Cryptotis parva

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Related to Cryptotis parva: least shrew, American short-tailed shrew
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  • noun

Synonyms for Cryptotis parva

small brown shrew of grassy regions of eastern United States


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References in periodicals archive ?
Least shrew, Cryptotis parva, in southwestern Kansas and southeastern Colorado.
The major species in the dry old field were Cryptotis parva (16), Microtus ochrogaster (9), and Blarina brevicauda (7), Zapus hudsonius (3), and single individuals of Peromyscus leucopus, Synaptomys cooperi, and M.
Because of uncertainties regarding identifications in light of studies since the publications on the Sloth caves, specimens identified as Neotoma mexicana (Mexican woodrat), Cryptotis parva (least shrew), and Sorex cinereus (masked shrew) from those caves were borrowed from the Vertebrate Paleontology Collection of Texas Tech University for restudy.
Four species are included as threatened by the Mexican Government (Choeronycteris mexicana, Leptonycteris yerbabuenae, Cryptotis parva soricina y Romerolagus diazi).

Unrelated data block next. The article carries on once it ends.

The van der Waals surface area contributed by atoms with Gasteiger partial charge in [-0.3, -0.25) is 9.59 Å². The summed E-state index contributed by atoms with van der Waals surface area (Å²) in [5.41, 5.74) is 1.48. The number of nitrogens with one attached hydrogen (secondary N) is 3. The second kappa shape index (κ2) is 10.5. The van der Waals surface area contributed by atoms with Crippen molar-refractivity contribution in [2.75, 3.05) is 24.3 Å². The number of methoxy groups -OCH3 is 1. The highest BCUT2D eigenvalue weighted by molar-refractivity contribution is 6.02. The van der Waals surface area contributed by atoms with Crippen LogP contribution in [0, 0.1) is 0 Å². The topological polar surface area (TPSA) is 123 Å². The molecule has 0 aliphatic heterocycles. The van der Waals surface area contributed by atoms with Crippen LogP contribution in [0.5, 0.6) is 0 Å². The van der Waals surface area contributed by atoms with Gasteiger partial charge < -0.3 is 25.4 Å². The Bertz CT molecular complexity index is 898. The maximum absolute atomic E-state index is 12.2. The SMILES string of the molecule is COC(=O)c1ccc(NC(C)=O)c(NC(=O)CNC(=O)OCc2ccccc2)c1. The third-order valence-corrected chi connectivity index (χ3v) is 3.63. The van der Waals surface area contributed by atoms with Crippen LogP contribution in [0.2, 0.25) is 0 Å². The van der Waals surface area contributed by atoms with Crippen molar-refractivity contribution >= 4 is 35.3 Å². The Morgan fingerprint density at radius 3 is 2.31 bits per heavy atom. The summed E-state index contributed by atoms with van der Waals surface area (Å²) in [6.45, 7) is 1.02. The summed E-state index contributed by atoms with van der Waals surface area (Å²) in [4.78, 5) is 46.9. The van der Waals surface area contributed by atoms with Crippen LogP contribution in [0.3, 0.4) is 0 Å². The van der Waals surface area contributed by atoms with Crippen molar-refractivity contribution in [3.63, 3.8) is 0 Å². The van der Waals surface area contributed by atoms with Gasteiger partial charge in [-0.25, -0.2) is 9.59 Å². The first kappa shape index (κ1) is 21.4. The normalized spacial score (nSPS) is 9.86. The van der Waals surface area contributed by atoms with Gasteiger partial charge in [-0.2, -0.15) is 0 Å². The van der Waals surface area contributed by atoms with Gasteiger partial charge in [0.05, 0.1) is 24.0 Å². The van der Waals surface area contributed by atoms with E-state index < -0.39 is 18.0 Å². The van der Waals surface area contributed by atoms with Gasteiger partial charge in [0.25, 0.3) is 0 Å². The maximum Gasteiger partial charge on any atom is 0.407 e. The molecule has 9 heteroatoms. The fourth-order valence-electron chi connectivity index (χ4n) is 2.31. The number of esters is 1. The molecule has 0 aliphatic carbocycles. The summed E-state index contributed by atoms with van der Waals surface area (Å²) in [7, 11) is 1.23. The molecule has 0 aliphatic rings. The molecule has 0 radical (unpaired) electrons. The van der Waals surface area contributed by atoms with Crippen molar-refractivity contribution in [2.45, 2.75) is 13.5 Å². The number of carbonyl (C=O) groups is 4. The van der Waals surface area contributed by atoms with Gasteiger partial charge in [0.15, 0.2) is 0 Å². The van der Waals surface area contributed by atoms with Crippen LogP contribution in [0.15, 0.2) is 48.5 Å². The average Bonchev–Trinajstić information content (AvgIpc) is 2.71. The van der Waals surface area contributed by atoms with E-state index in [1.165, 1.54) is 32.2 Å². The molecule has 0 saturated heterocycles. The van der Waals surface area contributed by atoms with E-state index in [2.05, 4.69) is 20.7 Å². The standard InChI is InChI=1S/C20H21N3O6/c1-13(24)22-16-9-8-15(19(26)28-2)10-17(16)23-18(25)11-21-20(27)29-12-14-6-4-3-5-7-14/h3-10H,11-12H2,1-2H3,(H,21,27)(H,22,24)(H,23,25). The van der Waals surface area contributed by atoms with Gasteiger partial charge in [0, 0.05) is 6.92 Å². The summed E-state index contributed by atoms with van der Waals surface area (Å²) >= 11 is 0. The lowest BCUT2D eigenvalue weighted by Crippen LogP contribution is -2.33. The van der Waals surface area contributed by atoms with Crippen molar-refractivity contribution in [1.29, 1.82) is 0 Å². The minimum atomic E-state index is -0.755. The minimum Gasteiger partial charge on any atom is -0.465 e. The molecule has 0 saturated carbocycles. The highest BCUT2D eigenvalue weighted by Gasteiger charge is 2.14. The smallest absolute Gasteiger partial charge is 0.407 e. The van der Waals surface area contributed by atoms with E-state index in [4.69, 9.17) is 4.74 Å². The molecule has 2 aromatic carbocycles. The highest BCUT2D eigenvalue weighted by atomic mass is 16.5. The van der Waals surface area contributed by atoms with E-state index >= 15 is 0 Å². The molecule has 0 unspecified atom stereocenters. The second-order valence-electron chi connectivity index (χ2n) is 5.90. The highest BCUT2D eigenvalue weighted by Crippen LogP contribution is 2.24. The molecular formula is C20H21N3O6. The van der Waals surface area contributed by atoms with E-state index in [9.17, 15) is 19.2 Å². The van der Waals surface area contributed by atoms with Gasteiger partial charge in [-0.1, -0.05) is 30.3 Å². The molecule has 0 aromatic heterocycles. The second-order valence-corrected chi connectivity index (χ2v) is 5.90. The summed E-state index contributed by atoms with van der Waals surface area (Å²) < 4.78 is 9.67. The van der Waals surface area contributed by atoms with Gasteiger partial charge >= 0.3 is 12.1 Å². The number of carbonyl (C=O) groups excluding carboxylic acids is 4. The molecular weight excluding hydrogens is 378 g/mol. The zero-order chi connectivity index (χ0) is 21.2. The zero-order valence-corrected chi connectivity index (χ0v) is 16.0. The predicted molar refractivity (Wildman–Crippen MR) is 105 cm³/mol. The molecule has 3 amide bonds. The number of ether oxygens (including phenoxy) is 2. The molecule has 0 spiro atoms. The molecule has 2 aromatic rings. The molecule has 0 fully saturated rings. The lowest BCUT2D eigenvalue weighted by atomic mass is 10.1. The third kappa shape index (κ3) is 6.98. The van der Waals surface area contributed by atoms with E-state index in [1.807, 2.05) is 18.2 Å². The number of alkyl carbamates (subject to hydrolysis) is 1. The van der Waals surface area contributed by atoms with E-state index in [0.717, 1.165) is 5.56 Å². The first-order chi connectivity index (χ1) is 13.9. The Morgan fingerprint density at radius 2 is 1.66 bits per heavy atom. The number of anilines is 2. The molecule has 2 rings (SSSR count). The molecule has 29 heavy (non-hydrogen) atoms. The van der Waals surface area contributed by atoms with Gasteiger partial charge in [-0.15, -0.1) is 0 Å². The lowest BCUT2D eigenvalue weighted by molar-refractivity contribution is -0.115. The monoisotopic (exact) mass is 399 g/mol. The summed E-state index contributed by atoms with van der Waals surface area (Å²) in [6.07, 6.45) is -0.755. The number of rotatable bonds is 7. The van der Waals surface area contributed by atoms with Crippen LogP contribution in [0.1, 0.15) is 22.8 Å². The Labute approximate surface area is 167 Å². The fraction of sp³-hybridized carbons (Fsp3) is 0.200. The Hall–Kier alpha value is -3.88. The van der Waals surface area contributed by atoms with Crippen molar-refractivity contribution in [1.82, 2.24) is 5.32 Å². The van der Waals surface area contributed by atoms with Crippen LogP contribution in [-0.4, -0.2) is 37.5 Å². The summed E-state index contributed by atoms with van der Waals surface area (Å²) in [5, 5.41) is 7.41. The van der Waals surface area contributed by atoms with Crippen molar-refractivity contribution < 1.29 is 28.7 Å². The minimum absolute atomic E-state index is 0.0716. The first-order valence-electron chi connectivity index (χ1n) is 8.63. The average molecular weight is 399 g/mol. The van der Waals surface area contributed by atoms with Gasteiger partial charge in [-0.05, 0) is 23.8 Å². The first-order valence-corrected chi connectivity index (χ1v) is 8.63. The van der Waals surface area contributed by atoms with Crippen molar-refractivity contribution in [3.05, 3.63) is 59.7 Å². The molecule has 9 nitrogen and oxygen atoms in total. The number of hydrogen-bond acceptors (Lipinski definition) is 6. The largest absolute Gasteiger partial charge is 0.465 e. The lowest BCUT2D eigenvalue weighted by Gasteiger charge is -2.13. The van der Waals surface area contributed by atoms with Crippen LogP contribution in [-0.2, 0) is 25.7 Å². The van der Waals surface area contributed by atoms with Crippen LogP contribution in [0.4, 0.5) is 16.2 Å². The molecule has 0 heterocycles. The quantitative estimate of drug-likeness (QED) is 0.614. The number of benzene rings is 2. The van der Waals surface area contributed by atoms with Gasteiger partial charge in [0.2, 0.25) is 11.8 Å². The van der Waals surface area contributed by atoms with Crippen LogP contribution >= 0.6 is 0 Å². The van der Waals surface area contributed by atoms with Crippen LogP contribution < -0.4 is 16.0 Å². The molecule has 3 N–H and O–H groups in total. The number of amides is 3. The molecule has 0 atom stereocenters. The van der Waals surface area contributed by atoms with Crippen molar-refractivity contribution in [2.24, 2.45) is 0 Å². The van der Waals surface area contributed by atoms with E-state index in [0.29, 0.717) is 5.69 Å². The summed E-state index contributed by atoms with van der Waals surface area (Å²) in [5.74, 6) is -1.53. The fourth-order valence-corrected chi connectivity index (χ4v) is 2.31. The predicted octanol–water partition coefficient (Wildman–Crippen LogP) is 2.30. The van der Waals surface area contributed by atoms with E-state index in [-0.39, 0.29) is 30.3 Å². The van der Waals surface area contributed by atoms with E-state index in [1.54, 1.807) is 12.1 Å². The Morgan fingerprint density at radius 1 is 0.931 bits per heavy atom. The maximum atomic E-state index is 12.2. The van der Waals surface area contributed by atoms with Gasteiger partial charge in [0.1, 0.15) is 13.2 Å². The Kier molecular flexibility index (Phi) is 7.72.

Cryptotis parva inhabits grassland and seldom occurs in forests (Davis & Schmidly, 1994).
nuttalli); seven species were known for the county by <3 specimens (Dasypus novemcinctus, Sylvilagus floridanus, Cryptotis parva, Scalopus aquaticus, Sciurus niger, Microtus pinetorum, Peromyscus gossypinus); and four species had not been collected in the county in ca.
We captured less than five individuals of Baiomys taylori, Cryptotis parva, Microtus ochrogaster, and Mus musculus (Table 1).
06 Mus musculus Least shrew Cryptotis parva Totals 37 / 4.
However, the number of crania of Cryptotis parva extracted from the owl pellets (Table 1) is quite remarkable.
Reports of Cryptotis parva extending its range into west-central Texas have increased considerably since Hall (1981) and Davis & Schmidly (1994) published their distributional maps of the least shrew.
Knowledge of the distribution of the least shrew, Cryptotis parva, in Texas and New Mexico has increased markedly since the publication of Hall (1981).
In addition, remains of Cryptotis parva were relatively common in the pellets; the least shrew has been considered previously as uncommon in this part of north-central Texas (Dalquest and Horner, 1984; Jones et al.
The following mammalian taxa were recovered: Cryptotis parva (lower jaw); Perognathus sp.
Perhaps most notable are the two shrews, Cryptotis parva and Notiosorex crawfordi.
leucopus (N = 36), Neotoma floridana (eastern woodrat, N = 3), and one Cryptotis parva (least shrew).